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  • Writer's pictureGGP

Maybe You Need a Note from Your Mother Before We Let You Play

Updated: Jun 17

It is your favorite Native filmmaking family. We just wanted to give you a little update on life. Our current project is The Powwow, which has been wonderful to see come into fruition. Every time we watch it, we love it more and more. And it has taken us a long time to get it to the point to where we’re like, “Dang, that was pretty good. We did that?”

Now, we can’t really take credit for our current love of the project. Pretty much what we did was record other people doing great things. But really that could be said about all filmmaking, which is just people recording people doing great things.

Obstacles and Such

The obstacles with The Powwow that we encountered were different from previous projects. Or maybe the obstacles were the same, but the way to overcome them was different? For both High Note and Beyond the Shadows, we were doing preproduction for what seemed like at least a year before filming (in reality, it was probably more like six months). Lots and lots of planning and budgeting and scheduling and contracting and shot lists and camera angles occurred before anything was captured by the camera. And the reason why we stayed in preproduction for a long time — to plan and plan and plan and to organize and organize and organize — was to maximize our coverage. Coverage in filmmaking is the different angles and positions of the camera for a scene. So you might shoot the full scene as a wide angle, and then get the full scene as a close up, and then you might get a cowboy shot of the scene where you cut the actors off at the knees. Or maybe you’ll want a close up of an axe in a stump for B-roll. Or a wide shot of the landscape as you drive to a cabin in the dark woods with your friends...

Basically, you want to capture as much as you can, so when you get to the editing process, you have multiple pots to take from to make a good stew. And everything you want captured should be deliberate. There should be a reason for us to use a close up underneath of an actor's face (to display power for that individual character to the audience). There should be a reason to do one long, continuous shot following our actors around the room (to slowly bring the audience out of the story whether consciously or subconsciously). Many reasons to shoot something. Our goal during production on both High Note and Beyond the Shadows was to capture everything as best and as deliberate as possible, and do it in a way that was hopefully organized. And to help us accomplish that goal, we would plan months and months in advance.

For The Powwow, we probably started brainstorming on preproduction two months or so before the actual event, not really planning anything out, but just talking. And that talking stayed about the same all the way up to the event, which was that we didn’t really know what to expect other than to bring a lot of SD cards and a lot of batteries. That was basically our plan. No shot lists. No idea for camera set-ups. No idea what the actual space would look like the day of the event. Just SD cards and batteries. Looking back, we probably needed four cameras with operators, and maybe three different sound setups. That would have grabbed us the most amount of coverage. One person on the drumming, one with a close up of the dancers, one with a wide of the dancers, and one doing interviews. So if any filmmaker reads this in the future and is thinking of recording a live event such as a powwow, bring multiple cameras lol.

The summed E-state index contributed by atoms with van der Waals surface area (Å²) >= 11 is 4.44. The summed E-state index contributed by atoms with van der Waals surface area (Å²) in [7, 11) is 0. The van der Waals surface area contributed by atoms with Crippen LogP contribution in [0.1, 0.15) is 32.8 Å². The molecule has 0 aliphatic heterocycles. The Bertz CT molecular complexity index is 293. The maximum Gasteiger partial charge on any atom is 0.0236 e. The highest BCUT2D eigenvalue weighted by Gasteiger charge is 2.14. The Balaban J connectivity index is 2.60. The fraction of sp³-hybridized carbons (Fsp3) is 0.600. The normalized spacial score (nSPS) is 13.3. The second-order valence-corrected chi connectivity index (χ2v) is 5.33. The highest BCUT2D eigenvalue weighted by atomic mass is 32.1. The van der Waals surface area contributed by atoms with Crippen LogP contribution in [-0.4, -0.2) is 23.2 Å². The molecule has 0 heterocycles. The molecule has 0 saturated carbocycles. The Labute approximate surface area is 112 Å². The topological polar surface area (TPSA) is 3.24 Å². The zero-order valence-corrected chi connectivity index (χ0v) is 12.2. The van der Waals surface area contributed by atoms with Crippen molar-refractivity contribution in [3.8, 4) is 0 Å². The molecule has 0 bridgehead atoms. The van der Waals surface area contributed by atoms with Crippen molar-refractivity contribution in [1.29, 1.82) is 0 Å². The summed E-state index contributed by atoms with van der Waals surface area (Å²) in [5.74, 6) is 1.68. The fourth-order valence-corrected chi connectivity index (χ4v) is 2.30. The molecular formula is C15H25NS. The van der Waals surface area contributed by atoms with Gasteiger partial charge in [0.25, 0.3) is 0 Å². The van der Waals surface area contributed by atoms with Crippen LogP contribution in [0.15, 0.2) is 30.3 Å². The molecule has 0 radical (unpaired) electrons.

Now the potential problem with more cameras is more footage to go through during post-production. We went in thinking that we’d probably end up with like a 15-20 minute little short documentary. Instead we ended up capturing hours and hours of footage. One can probably make an entirely different feature length documentary from the one that is currently doing the whole festival thing. And this was just from using the one camera that we own. Editing footage from multiple cameras sounds more overwhelming than the overwhelmingness we had just from the one camera. Editing usually takes just as long, if not longer than pre-production. For this film, we had double the amount of footage than our previous two films, and we also didn’t have any idea of how to string it all together. With traditional narrative filmmaking, we had a script and a pretty set path on how to edit all of the footage together. Of course, little changes pop up for the better during post-production, but overall those films had a pretty set path. With The Powwow, we had no idea of how to edit it. We had all this footage with no clear narrative to follow. So in closing, we wrote all of the paragraphs above to let you, the audience, know that the film is finished.

Release Date

We were originally thinking a fall release of 2022 after shooting the powwow in spring of 2022. That quickly changed once we started going through the footage. So, we then thought spring 2023 because spring feels like a more appropriate time frame for the film, but still we felt we had a very basic, cookie cutter of a documentary. So, we needed more time. So we switched it to Spring of 2024. Which is now lol. But we then decided to go the festival route, which takes an additional 6-12 months. We now have set a date on our release, which will be March 28th, 2025. This is a hard set date. It will be released on this day. We can only work on the same thing for so long lol. We will see you then.

Best regards,


PS: The title of this blog post came from our mother and her siblings, who said that this was our grandfather’s way of trash talk back in the day. I just thought it was the most perfect trash talk, so I saved it on my to do lists to keep it from disappearing. Many layers to it. It’s great.

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